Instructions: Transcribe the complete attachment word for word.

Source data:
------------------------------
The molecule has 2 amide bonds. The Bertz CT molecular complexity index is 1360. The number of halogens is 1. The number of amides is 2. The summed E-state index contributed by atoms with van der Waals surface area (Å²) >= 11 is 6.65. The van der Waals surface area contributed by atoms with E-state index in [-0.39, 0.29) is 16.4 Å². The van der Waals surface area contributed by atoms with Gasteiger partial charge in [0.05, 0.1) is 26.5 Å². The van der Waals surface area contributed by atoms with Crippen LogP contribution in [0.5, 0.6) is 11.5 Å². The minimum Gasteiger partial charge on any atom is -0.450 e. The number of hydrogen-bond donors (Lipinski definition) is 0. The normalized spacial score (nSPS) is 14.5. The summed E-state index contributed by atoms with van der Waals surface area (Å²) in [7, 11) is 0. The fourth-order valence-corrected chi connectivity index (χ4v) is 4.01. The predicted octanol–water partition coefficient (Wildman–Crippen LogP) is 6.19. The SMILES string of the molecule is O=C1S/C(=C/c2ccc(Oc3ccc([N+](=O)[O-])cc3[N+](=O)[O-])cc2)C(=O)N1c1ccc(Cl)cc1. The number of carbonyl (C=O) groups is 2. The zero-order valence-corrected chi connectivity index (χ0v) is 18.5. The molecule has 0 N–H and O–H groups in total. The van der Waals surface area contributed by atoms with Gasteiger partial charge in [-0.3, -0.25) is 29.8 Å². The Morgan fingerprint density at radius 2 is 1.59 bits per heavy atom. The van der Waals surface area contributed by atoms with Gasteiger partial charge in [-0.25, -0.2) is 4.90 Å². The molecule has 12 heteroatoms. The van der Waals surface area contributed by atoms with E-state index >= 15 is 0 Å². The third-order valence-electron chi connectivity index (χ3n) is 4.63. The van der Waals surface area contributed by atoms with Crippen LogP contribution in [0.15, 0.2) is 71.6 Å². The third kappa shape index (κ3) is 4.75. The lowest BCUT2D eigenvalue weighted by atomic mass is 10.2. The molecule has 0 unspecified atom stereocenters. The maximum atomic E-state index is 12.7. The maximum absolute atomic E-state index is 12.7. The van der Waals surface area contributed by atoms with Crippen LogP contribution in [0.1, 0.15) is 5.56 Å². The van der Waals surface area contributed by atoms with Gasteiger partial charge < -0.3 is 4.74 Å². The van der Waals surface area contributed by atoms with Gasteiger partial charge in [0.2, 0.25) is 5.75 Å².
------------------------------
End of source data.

The molecule has 2 amide bonds. The Bertz CT molecular complexity index is 1360. The number of halogens is 1. The number of amides is 2. The summed E-state index contributed by atoms with van der Waals surface area (Å²) >= 11 is 6.65. The van der Waals surface area contributed by atoms with E-state index in [-0.39, 0.29) is 16.4 Å². The van der Waals surface area contributed by atoms with Gasteiger partial charge in [0.05, 0.1) is 26.5 Å². The van der Waals surface area contributed by atoms with Crippen LogP contribution in [0.5, 0.6) is 11.5 Å². The minimum Gasteiger partial charge on any atom is -0.450 e. The number of hydrogen-bond donors (Lipinski definition) is 0. The normalized spacial score (nSPS) is 14.5. The summed E-state index contributed by atoms with van der Waals surface area (Å²) in [7, 11) is 0. The fourth-order valence-corrected chi connectivity index (χ4v) is 4.01. The predicted octanol–water partition coefficient (Wildman–Crippen LogP) is 6.19. The SMILES string of the molecule is O=C1S/C(=C/c2ccc(Oc3ccc([N+](=O)[O-])cc3[N+](=O)[O-])cc2)C(=O)N1c1ccc(Cl)cc1. The number of carbonyl (C=O) groups is 2. The zero-order valence-corrected chi connectivity index (χ0v) is 18.5. The molecule has 0 N–H and O–H groups in total. The van der Waals surface area contributed by atoms with Gasteiger partial charge in [-0.3, -0.25) is 29.8 Å². The Morgan fingerprint density at radius 2 is 1.59 bits per heavy atom. The van der Waals surface area contributed by atoms with Gasteiger partial charge in [-0.25, -0.2) is 4.90 Å². The molecule has 12 heteroatoms. The van der Waals surface area contributed by atoms with E-state index >= 15 is 0 Å². The third-order valence-electron chi connectivity index (χ3n) is 4.63. The van der Waals surface area contributed by atoms with Crippen LogP contribution in [0.15, 0.2) is 71.6 Å². The third kappa shape index (κ3) is 4.75. The lowest BCUT2D eigenvalue weighted by atomic mass is 10.2. The molecule has 0 unspecified atom stereocenters. The maximum atomic E-state index is 12.7. The maximum absolute atomic E-state index is 12.7. The van der Waals surface area contributed by atoms with Crippen LogP contribution in [0.1, 0.15) is 5.56 Å². The van der Waals surface area contributed by atoms with Gasteiger partial charge < -0.3 is 4.74 Å². The van der Waals surface area contributed by atoms with Gasteiger partial charge in [0.2, 0.25) is 5.75 Å².